Female Sport ITF

ITF announce calendar for first part of 2023 with record prize money for women’s competitions

By Community | December 8, 2022

The International Tennis Federation (ITF) is continuing its drive for gender parity in tennis with today’s announcement of the Q1 (1 January to 30 March) calendar of events on the ITF World Tennis Tour.  

The schedule offers 114 tournaments (up 15 on 2022) and a record $3.3m for professional female players, as well as a new W40 level of competition worth $40,000 in prize money. The creation of this category will increase the total number of tournaments in 2023 above the $15,000 and $25,000 entry category to 150 tournaments. 

The ITF has also revealed today that total prize money on the 2023 ITF Women’s World Tennis Tour will increase by 10% to a record $16.5m.  

There will be 16 W40 events in total in Q1 with host nations including Estonia, France, Portugal, Tunisia, Mexico and India. The number of W60 events will also be increased from 14 in 2022 to 18 in 2023. The $3.3m total prize money on offer in Q1 represents a 25% increase on the same period in 2022 and a 50% increase on 2019. Players will also benefit from the requirement to provide complimentary hospitality at W100 and W80 levels from 2023 onwards. 

The move is part of the ITF’s ‘Advantage All’ commitment to develop and maintain tennis as an equal advantage sport for all. 

The new Q1 calendar also features over 100 events for men at M15 and M25 level, with over $2m prize money on offer for the first time. 

The ITF World Tennis Tour features 75% of the world’s professional tennis tournaments. It is a fundamental pillar of the professional game globally and acts as a pathway between the ITF Junior World Tennis Tour and the WTA (women) / ATP (men) Tour.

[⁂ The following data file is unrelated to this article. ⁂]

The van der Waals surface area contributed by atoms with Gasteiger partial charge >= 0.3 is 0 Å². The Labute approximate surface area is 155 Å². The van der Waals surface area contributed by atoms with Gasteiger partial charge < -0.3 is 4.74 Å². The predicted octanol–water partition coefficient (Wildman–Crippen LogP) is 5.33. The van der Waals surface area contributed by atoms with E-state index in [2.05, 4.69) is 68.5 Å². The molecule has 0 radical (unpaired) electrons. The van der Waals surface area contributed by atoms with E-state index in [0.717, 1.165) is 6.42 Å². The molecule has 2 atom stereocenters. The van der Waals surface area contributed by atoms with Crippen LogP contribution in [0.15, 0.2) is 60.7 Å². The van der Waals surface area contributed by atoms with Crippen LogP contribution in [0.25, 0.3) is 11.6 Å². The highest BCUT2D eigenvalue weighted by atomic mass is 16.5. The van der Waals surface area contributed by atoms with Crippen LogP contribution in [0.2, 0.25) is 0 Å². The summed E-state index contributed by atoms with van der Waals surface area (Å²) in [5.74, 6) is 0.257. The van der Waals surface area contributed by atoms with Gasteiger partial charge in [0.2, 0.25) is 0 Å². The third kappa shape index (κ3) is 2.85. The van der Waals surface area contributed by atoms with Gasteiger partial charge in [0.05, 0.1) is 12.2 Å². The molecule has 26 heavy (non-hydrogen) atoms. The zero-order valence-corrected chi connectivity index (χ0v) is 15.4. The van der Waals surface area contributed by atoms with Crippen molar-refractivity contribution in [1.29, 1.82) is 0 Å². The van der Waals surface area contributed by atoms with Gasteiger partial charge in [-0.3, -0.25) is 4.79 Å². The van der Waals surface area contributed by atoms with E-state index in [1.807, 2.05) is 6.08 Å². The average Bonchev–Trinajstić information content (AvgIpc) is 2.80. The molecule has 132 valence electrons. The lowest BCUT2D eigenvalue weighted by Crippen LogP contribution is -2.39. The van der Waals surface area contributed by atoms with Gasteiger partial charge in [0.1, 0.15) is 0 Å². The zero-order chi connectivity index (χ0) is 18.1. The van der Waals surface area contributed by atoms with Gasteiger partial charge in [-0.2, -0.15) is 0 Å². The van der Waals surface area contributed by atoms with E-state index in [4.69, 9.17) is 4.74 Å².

The results of ITF tournaments are incorporated into a player’s WTA or ATP Ranking, which enables professionals to progress through to the elite levels of women’s or men’s professional tennis. 

The ITF has been investing significantly to achieve gender parity in the professional events that act as the main artery for the top level of the game, according to Mary Pierce, a member of the ITF’s Board of Directors and Chair of the ITF Women’s Player Panel.

She said: “The ITF is committed to gender equality and inclusion in general at all levels of the game and on a global basis. We’ve put a lot of focus on this through our Advantage All commitment designed to develop tennis as an equal opportunities sport. That‘s been driving a lot of investment, decisions and action in the professional game, including the creation of the W40 category of tournaments announced today. 

“We’ve also worked hard to structure a calendar of opportunities for men and women on the ITF World Tennis Tour that makes playing and touring easier to schedule and more cost-effective for our professional players, coaches and families.” 

Female Sport ITF